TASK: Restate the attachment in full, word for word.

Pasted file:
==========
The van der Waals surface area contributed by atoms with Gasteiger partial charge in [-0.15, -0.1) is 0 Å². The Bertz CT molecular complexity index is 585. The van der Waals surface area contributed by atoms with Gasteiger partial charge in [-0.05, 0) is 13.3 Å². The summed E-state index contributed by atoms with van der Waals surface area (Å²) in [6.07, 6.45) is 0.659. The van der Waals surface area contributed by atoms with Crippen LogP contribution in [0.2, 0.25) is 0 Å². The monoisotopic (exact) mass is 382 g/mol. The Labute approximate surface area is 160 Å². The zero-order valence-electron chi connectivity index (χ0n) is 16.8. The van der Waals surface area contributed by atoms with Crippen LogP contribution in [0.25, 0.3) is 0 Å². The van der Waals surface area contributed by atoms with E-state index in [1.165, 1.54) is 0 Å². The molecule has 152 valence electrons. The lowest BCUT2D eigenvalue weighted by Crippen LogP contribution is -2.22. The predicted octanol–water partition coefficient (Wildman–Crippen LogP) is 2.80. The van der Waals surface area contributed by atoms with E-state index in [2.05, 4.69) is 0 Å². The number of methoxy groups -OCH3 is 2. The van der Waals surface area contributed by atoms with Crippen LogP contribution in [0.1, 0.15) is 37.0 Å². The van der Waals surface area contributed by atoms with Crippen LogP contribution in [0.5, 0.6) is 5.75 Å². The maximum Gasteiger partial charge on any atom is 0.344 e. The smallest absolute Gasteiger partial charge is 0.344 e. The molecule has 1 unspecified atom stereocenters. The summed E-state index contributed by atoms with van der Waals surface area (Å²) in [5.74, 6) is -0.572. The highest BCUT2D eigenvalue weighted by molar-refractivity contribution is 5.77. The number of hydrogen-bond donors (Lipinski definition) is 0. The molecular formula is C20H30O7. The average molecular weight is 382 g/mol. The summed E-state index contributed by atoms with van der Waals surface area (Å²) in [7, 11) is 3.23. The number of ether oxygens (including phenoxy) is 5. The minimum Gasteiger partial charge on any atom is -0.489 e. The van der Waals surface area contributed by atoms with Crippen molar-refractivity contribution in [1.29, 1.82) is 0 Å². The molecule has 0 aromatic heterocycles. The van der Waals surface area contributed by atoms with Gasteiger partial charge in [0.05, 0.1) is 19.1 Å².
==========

The van der Waals surface area contributed by atoms with Gasteiger partial charge in [-0.15, -0.1) is 0 Å². The Bertz CT molecular complexity index is 585. The van der Waals surface area contributed by atoms with Gasteiger partial charge in [-0.05, 0) is 13.3 Å². The summed E-state index contributed by atoms with van der Waals surface area (Å²) in [6.07, 6.45) is 0.659. The van der Waals surface area contributed by atoms with Crippen LogP contribution in [0.2, 0.25) is 0 Å². The monoisotopic (exact) mass is 382 g/mol. The Labute approximate surface area is 160 Å². The zero-order valence-electron chi connectivity index (χ0n) is 16.8. The van der Waals surface area contributed by atoms with Crippen LogP contribution in [0.25, 0.3) is 0 Å². The van der Waals surface area contributed by atoms with E-state index in [1.165, 1.54) is 0 Å². The molecule has 152 valence electrons. The lowest BCUT2D eigenvalue weighted by Crippen LogP contribution is -2.22. The predicted octanol–water partition coefficient (Wildman–Crippen LogP) is 2.80. The van der Waals surface area contributed by atoms with E-state index in [2.05, 4.69) is 0 Å². The number of methoxy groups -OCH3 is 2. The van der Waals surface area contributed by atoms with Crippen LogP contribution in [0.1, 0.15) is 37.0 Å². The van der Waals surface area contributed by atoms with Crippen LogP contribution in [0.5, 0.6) is 5.75 Å². The maximum Gasteiger partial charge on any atom is 0.344 e. The smallest absolute Gasteiger partial charge is 0.344 e. The molecule has 1 unspecified atom stereocenters. The summed E-state index contributed by atoms with van der Waals surface area (Å²) in [5.74, 6) is -0.572. The highest BCUT2D eigenvalue weighted by molar-refractivity contribution is 5.77. The number of hydrogen-bond donors (Lipinski definition) is 0. The molecular formula is C20H30O7. The average molecular weight is 382 g/mol. The summed E-state index contributed by atoms with van der Waals surface area (Å²) in [7, 11) is 3.23. The number of ether oxygens (including phenoxy) is 5. The minimum Gasteiger partial charge on any atom is -0.489 e. The van der Waals surface area contributed by atoms with Crippen molar-refractivity contribution in [1.29, 1.82) is 0 Å². The molecule has 0 aromatic heterocycles. The van der Waals surface area contributed by atoms with Gasteiger partial charge in [0.05, 0.1) is 19.1 Å².